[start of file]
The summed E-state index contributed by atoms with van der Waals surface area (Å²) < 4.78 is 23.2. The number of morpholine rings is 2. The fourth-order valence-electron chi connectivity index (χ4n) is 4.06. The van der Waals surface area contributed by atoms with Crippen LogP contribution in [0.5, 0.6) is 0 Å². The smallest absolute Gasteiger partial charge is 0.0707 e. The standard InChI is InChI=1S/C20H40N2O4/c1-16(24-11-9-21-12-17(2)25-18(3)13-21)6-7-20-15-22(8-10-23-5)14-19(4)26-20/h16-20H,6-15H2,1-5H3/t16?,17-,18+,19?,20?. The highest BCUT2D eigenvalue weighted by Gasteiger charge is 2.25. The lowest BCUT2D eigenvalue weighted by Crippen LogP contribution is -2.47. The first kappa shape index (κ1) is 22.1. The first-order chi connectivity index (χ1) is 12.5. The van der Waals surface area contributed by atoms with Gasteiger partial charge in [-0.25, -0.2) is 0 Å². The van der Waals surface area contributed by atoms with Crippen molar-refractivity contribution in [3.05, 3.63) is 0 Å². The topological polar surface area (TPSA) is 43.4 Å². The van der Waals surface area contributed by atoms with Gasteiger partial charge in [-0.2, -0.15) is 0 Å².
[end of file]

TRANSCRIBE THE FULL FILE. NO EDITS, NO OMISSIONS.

The summed E-state index contributed by atoms with van der Waals surface area (Å²) < 4.78 is 23.2. The number of morpholine rings is 2. The fourth-order valence-electron chi connectivity index (χ4n) is 4.06. The van der Waals surface area contributed by atoms with Crippen LogP contribution in [0.5, 0.6) is 0 Å². The smallest absolute Gasteiger partial charge is 0.0707 e. The standard InChI is InChI=1S/C20H40N2O4/c1-16(24-11-9-21-12-17(2)25-18(3)13-21)6-7-20-15-22(8-10-23-5)14-19(4)26-20/h16-20H,6-15H2,1-5H3/t16?,17-,18+,19?,20?. The highest BCUT2D eigenvalue weighted by Gasteiger charge is 2.25. The lowest BCUT2D eigenvalue weighted by Crippen LogP contribution is -2.47. The first kappa shape index (κ1) is 22.1. The first-order chi connectivity index (χ1) is 12.5. The van der Waals surface area contributed by atoms with Gasteiger partial charge in [-0.25, -0.2) is 0 Å². The van der Waals surface area contributed by atoms with Crippen molar-refractivity contribution in [3.05, 3.63) is 0 Å². The topological polar surface area (TPSA) is 43.4 Å². The van der Waals surface area contributed by atoms with Gasteiger partial charge in [-0.2, -0.15) is 0 Å².